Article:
The critical zone includes the coupled earth surface systems of vegetation, regolith and groundwater that are essential to life on the planet. Understanding the interactions among physical, chemical and biological processes that govern the critical zone is a major challenge to earth system sciences. We developed a thermodynamic framework that characterizes the critical zone as a system open to energy and mass fluxes forced by radiant, geochemical, and elevational gradients. We derive an integrated energy and mass balance demonstrating the importance of solar radiation, water, carbon, and denudation mass fluxes to the critical zone. Within this framework we use rates of effective energy and mass transfer [EEMT; W/m2] to quantify the relevant flux-gradient relations. Synthesis of data across global, watershed and pedon scales demonstrates that variation in energetics associated with primary production (EBIO) and effective precipitation (EPPT) explains substantial variance in critical zone structure and function. Across all spatial scales we observe threshold behavior in systems that transition to primary production predominance of the energy flux term (EBIO/EEMT = FBIO > 0.5). At the global scale, we observe significant relationships between EEMT, FBIO and ecosystem and soil taxonomic unit distribution with the transition to dominance of EEMT by EPPT near an EEMT of 70 MJ/m2/yr. At the watershed scale we derived the EEMT term from empirical data for an 89 watershed subset from the USA MOPEX dataset. Empirical measures of EPPT were derived from watershed water balance, whereas EBIO was derived using satellite derived measures of net primary production (MODIS, MOD17 data product). These data demonstrate unique patterns of water and carbon partitioning relative to traditional hydrologic measures of water availability, and a threshold cutoff in monthly EEMT production at vapor pressure deficits above 1,000 Pa. Furthermore, application of the EEMT model to watershed scale data representing critical zone function indicated significant empirical relationships among EEMT, FBIO, watershed Si solute efflux, denudation, and modeled soil depth. At the pedon scale, significant relationships were observed between EEMT and measures of soil development across a series of environmental gradients in the Sierra Nevada of California. Furthermore, we have applied thermal techniques to quantify pedogenic energy storage and consumption in the Sierra Nevada soils. Patterns of subsurface net energy storage correspond to modeled EEMT and suggest a direct linkage between energy and mass flux and system energy storage. The proposed framework provides a first order approximation of critical zone processes that may be coupled with physical and numerical models to better constrain critical zone evolution. This approach is currently being explored in detail in the Santa Catalina Mountain and Jemez River Basin Critical Zone Observatories in southern Arizona and northern New Mexico, USA.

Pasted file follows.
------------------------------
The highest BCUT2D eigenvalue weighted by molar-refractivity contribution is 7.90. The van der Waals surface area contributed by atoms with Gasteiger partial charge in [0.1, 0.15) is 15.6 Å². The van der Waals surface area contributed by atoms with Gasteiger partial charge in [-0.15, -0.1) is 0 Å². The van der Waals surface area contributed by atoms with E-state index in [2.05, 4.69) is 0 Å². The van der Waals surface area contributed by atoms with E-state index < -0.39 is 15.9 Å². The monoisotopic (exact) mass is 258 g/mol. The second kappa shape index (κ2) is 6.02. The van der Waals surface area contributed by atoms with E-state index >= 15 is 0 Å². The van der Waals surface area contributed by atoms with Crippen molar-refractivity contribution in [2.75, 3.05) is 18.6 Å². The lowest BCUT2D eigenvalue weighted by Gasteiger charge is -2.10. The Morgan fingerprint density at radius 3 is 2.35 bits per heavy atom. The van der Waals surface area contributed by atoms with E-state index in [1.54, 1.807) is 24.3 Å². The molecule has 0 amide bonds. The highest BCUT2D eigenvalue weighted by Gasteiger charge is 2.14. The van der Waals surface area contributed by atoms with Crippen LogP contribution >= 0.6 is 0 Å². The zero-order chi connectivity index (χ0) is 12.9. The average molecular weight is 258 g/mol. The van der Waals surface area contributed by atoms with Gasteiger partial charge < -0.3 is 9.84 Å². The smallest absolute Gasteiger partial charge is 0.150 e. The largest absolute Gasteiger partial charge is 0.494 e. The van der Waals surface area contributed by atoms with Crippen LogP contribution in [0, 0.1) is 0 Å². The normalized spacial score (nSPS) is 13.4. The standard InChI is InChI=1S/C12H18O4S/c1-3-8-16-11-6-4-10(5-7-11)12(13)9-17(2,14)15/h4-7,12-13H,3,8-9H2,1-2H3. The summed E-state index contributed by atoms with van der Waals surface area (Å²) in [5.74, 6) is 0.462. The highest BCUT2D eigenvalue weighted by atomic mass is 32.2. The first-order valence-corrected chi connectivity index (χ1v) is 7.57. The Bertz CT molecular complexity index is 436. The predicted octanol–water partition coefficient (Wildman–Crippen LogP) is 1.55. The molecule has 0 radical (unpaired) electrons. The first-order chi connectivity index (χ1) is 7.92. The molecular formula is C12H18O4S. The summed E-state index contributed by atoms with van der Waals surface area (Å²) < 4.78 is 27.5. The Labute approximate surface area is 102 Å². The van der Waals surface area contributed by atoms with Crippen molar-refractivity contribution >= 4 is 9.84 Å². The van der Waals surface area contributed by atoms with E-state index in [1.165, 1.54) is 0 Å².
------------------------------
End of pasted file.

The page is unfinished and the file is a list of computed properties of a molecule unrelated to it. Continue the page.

Rasmussen, C., Troch, P.A., Brooks, P.D., Pelletier, J.D., Chorover, J. (2010): Application of thermodynamics to quantify the energetics of pedogenesis and critical zone evolution. AGU Fall Meeting (Invited) Abstract H52B-03..